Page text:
Howard Stern Illustrates A Reality in Which Most Folks are Not Aware

As I noted in my last post, we are going to look all over to place to understand what I want to convey. This relates to a rut many well intentioned otherwise good middle class parents fall into. There are “bad” parents. Those who neglect, abandon, and/or physically abuse.

What the Stern example illustrates this problem endemic to middle class parents. His were “good” parents, in a comparative sense (they always provided and didn’t do the “bad” things above mentioned).

But the way they dealt with him on an emotional level was unhealthy, suboptimal, and caused damage.

Scenario One: Young Howard pushed his father’s buttons which caused his father to flip out and humiliate him in public.

Truth: His father failed to properly react to the situation. Humiliating your children, especially in public, is wrong. That’s not to say it’s okay for them to misbehave. But the right way is to be patient, but firm. Getting angry at your children and taking it out on them is always wrong. It may be unavoidable. If my underaged son took my car out without permission and got a DUI and ended up in prison, I might, understandably, get angry and take it out on him. But I still fail to properly react to the circumstance.

And it is NO EXCUSE that everyone does it. If everyone does, it’s akin to original sin.

Howard claims: He doesn’t take his anger out on his kids. When he finds himself yelling at them like his father yelled at him, he leaves the room because he remembered what a jerk he felt like when his father did that to him. If he is being honest, he does the right thing and is a better father, at least in that respect.

Personal example: I remember in law school, one of my classmates — she seemed like a perfectly nice lady — middle aged (if I remember properly she had a PhD) regularly brought her kids — her three little girls — to school. They had to wait outside when mommy was in class. She used emotional pressure, guilt, and humiliation to “keep them in line.” I remember a number of occasions where she got frustrated with them, screamed at her little girls, took her furious anger out on them, seemingly completely unaware of the incident it caused.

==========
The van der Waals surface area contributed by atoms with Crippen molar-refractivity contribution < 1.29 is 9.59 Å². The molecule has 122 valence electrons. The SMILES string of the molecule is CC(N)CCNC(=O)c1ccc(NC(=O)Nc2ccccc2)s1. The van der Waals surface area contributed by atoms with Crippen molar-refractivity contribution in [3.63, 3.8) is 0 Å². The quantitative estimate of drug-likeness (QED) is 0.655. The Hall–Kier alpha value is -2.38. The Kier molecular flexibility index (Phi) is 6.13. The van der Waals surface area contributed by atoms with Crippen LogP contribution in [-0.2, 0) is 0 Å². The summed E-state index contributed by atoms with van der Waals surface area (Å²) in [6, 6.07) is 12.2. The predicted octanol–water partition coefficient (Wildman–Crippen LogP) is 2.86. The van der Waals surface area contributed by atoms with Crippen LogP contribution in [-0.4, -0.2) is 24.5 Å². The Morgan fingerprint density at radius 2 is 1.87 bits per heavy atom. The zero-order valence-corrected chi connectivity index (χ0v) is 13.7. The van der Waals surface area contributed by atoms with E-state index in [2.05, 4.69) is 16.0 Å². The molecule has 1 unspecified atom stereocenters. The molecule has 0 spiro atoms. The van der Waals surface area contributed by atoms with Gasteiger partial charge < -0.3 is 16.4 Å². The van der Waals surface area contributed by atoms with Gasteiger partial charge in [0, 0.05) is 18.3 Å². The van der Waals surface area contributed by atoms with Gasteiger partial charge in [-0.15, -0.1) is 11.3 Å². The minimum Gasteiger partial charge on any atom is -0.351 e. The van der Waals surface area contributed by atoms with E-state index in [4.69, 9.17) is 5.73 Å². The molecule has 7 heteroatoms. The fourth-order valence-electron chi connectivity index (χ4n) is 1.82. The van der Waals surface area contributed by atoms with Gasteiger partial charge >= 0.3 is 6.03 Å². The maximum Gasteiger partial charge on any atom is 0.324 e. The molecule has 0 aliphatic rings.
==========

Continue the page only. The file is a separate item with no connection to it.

I thought in my head, “man I wouldn’t be surprised if those girls grow up to hate her.”

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7 Responses to Howard Stern Illustrates A Reality in Which Most Folks are Not Aware

  1. Mr. Rowe:

    I enjoyed this post. I should say that one important reason why I do not want to be a parent is that I do not believe I could avoid acting emotionally or verbally abusively. I suppose every parent, even “good” ones, do that sometime or another. But it’s the type of thing I wouldn’t want to put myself in the position of doing. I would hope that, if I ever were a parent, I would rise to the occasion, but I am not optimistic.

    And it is NO EXCUSE that everyone does it. If everyone does, it’s akin to original sin.

    Agreed. Is there, however, a corresponding obligation to put oneself into the position where one has to resist the temptation? In other words, under the formulation that you are using, is it wrong not to become a parent because one fears not being a good one?

    If this is not where your headed, then I apologize. But these are my thoughts upon reading this post.

  2. Scott S. says:

    If it is wrong for people who recognize their own limitations and strive to overcome them to become parents, then who should be parents? People who are un-self-aware? People who make no effort to control their emotions?

    Being worried about how to be a good parent is the best prerequisite for becoming a parent.

  3. Jon Rowe says:


    It’s an interesting question. As Scott noted, because you have that concern, you’ll probably be a better parent than most folks who are unaware.

    However, you have to balance and decide. My best and his wive have depression that runs in their family, likely in their genes. And that’s one big reason they decided not to have kids.

    Likewise, what if you and your spouse have genetic predispositions for horrible diseases? These are tough issues in bioethics.

  4. AMW says:

    Nice post, Jon. If I may, allow me to offer a broader truth that envelops your proscription against humiliating your kids in public: parent your children with humility. Humility is a great prophylactic against tearing other people down. I think humility vis-a-vis your children also implies the following good parenting particulars:

    1. Whatever the rules of your household, they shouldn’t just exist to make you personally comfortable at the expense of your children. And when you enforce those rules, it should be clear that the consequence is because the child has violated a just, reasonable principle, not because he’s annoyed mom or dad.

    2. Whenever you’ve been unjust to a child, admit it openly, apologize, and offer restitution if appropriate.

  5. Jon Rowe says:

    AMW: Many thanks.

  6. Michael Enquist says:


    Your example of your friend and his wife brings up the point that just because someone may have a biological limitation to becoming a parent, that doesn’t mean they have a psychological limitation. There are so many children right now who need even pretty good parents that almost anyone who can, should adopt.

  7. Heidegger says:


    The most troubling and difficult theological question I have is, why would God ever need to create a universe? What purpose could it possibly serve? If we live in a created universe, how could space-time be finite in reverse but infinite/eternal forward?

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